Role of Your Partner in Sexual Health

The role of the partner is extremely important when one is dealing with prostate cancer. In many cases, the partner is there going through various stages with his/her partner’s new diagnosis, pre-treatment, surgery and post-treatment life. What can the partner do to help? What emotions are the partners going through? What will their sex life look like? In this article, let’s look at a few of these issues. So…

Let’s take a step back. The initial diagnosis of prostate cancer is tough enough. Many men begin thinking about their own mortality and death – what is going to happen to me? What’s going to happen my family? These are all relevant questions and here, I'd like to switch it up a bit. What about the partner? What about the person who’s been there through the thick and thin? Since I prefer to write about sex, I’d like to ask the question…what about the sex life of the partner? I think it may change from what it was in the past and with help, I believe you can have a healthy sex life.

What about their partners?

What about the partner? One study looked at the partners’ perception of their role in relation to the couples’ sexual recovery. The men in recovery and their partners agreed the partners provided emotional and daily/ physical support. Men did report feeling pressured by their partner’s sexual desires, expressing doubt regarding their sexual performance.

Interestingly enough from the same research, some men in recovery said they were unaware of their partner’s sexual needs or other needs. The partners said they expressed those ‘needs’ but were unaware of what type of support they needed. In other words, some men felt pressured to perform sexually for their partners while others were completely unaware of their partner's needs.

As I was discussing this issue with a colleague, she felt the men in recovery should take some responsibility in addressing the partner’s needs. She felt the men should make a good-faith effort to be aware of the partner’s emotional well being because this is a journey to good health and this is an intimate partnership. She concluded by saying it is a good idea for both people in the relationship to ‘check-in’ with each other on a regular basis. Everything she mentioned makes sense to me. With that said…

The researchers concluded the partner’s sexual needs and “support” should be discussed and worked out as a part of the recovery objective. Here, I used the word “objective” with the idea that there are many aspects to his treatment and recovery, where the partner could and should be a major element of the recovery process. As I mentioned in an earlier article, if the partner remained in the relationship through the initial diagnosis, stayed through surgery and is still there during recovery, the emotional investment in the relationship is solid. I’d also like to add the partner also needs “treatment & support” services as well. She or he also needs someone to talk to about the changes occurring in their relationship. They also need someone to talk to about the potential changes to her/ his sexual relationship as well.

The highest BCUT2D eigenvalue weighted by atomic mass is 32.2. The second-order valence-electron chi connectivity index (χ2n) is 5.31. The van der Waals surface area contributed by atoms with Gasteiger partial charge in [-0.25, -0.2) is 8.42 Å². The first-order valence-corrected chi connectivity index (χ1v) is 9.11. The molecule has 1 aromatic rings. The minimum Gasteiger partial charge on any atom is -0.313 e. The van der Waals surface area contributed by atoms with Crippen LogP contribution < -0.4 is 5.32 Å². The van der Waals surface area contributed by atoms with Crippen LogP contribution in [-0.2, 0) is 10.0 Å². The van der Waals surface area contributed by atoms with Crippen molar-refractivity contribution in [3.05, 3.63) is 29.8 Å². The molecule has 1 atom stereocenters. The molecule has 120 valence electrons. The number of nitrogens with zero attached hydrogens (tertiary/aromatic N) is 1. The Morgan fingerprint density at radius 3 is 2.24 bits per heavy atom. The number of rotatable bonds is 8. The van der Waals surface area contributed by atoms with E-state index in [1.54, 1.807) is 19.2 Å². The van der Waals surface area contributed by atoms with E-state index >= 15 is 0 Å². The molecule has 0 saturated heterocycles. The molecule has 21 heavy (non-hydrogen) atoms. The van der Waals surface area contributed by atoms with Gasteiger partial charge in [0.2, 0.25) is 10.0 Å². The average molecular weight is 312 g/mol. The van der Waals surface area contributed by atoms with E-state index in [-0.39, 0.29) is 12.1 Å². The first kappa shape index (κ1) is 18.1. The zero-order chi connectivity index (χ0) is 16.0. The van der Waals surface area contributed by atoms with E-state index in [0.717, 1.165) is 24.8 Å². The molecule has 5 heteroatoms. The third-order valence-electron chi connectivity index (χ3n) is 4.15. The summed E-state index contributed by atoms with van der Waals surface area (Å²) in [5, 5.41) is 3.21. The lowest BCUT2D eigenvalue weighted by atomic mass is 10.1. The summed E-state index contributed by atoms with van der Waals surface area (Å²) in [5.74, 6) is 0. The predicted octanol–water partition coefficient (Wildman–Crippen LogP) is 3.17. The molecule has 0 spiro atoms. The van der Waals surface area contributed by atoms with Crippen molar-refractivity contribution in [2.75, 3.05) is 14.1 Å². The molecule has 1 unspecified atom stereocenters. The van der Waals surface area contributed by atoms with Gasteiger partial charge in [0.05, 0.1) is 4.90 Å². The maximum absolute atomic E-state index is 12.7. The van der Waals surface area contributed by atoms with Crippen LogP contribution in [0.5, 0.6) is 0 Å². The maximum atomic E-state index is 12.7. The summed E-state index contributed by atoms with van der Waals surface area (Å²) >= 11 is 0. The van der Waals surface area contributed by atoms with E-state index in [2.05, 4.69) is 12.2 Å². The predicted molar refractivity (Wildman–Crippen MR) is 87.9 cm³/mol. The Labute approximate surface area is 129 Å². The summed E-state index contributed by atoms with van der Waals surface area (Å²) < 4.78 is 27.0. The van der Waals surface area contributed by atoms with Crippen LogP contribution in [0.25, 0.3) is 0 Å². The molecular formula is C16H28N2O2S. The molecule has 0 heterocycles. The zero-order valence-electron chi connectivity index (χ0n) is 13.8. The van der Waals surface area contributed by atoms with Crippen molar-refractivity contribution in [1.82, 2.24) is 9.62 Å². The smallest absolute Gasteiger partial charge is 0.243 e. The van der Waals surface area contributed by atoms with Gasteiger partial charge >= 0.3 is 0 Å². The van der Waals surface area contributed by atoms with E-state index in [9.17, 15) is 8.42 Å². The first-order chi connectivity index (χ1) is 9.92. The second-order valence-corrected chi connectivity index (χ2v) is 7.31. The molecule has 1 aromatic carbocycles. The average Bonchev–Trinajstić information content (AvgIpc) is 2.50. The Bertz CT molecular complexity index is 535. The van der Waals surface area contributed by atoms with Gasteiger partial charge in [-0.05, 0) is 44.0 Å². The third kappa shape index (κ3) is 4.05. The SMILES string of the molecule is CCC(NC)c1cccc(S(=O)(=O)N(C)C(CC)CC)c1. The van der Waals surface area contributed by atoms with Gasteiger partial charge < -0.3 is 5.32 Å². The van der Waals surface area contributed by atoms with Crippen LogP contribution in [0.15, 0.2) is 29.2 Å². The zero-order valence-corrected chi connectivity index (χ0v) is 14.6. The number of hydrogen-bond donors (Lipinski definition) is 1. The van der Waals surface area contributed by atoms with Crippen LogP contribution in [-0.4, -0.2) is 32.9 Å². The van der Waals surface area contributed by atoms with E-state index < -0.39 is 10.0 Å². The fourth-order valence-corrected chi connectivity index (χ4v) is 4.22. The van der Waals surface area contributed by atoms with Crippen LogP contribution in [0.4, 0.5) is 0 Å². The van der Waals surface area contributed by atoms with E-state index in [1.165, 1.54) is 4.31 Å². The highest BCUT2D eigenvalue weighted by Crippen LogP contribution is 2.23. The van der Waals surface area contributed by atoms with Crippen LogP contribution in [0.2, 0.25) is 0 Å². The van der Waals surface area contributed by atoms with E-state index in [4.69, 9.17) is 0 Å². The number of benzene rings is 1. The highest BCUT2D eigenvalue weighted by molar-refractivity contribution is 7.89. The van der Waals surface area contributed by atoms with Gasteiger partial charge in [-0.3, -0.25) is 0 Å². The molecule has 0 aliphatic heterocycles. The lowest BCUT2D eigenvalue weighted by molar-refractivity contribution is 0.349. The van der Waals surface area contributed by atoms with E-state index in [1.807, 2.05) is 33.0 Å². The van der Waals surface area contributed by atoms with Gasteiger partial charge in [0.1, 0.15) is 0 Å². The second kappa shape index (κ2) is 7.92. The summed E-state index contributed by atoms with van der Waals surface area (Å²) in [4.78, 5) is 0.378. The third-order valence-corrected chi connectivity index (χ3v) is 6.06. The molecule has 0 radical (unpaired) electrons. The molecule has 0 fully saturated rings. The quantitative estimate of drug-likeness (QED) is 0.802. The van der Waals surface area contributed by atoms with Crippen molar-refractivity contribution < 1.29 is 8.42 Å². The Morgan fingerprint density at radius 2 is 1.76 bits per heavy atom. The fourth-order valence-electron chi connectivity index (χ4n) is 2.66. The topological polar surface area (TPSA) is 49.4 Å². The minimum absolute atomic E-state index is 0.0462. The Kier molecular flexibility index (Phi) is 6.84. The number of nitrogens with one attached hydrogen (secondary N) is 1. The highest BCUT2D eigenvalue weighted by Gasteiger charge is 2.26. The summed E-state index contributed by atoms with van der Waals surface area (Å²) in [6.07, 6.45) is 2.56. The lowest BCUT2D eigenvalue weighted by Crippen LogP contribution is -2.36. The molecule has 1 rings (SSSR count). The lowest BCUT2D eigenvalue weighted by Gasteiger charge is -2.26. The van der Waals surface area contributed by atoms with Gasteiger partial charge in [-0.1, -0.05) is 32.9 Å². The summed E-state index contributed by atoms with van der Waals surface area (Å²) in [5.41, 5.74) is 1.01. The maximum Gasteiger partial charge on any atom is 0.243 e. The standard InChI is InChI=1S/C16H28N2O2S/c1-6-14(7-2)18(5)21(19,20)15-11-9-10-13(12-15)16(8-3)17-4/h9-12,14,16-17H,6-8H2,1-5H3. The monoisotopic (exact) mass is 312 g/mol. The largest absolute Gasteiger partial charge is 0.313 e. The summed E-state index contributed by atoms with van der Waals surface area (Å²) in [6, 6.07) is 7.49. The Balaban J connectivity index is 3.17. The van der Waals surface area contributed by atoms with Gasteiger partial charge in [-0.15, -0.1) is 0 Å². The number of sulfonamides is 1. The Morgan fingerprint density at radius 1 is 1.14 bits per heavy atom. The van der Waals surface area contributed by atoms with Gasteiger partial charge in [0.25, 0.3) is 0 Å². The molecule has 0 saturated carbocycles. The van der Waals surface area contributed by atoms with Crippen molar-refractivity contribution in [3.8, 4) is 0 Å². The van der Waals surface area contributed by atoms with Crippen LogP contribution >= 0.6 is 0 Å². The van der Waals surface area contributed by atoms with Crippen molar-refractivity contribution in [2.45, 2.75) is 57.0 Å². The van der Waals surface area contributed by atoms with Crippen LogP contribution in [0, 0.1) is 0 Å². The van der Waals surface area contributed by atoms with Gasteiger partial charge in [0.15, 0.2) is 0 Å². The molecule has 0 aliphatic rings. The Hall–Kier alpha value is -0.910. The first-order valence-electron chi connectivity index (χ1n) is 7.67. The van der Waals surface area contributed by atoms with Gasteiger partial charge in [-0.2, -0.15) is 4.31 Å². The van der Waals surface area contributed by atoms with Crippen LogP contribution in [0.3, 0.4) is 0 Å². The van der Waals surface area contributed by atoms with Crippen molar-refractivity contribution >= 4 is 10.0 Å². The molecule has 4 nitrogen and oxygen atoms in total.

I believe it is helpful for the couple to start sexual therapy with a therapist who specializes in cancer recovery, specifically relating to prostate cancer. Dr. Rhonda Fine, a sex therapist, believes reaffirming intimacy and communication are key elements in having a healthy relationship. She goes on to say, “This is the time for [the] couple to reaffirm the importance of their relationship and their commitment…to assess their definition of sex and intimacy…to become educated and allow their professionals to help them.”

She continues by saying “It has been [her] experience that sexual education and counseling is essential to the healing process, as it allows patients and their partners the ability to identify, plan for, address possible potential problems and have realistic expectations.”

For those partners who are unsure about therapy, I would suggest going to a support group for partners. Many hospitals offer groups for partners to educate them on the changes regarding what to expect during treatment and life post-prostate cancer.

What I don't know is how many hospitals or treatment centers offer sexual health education for the partners of cancer survivors. That’s an interesting idea, right? I truly believe the couple should remain sexually active post-prostate cancer diagnosis, surgery and treatments. The question is what will the couple’s sex life look like? The partner and the couple have to decide for themselves what that will look like and go on from there. Educating the couple about options, including the partner, is key for the couple to recreate a sexually healthy relationship.

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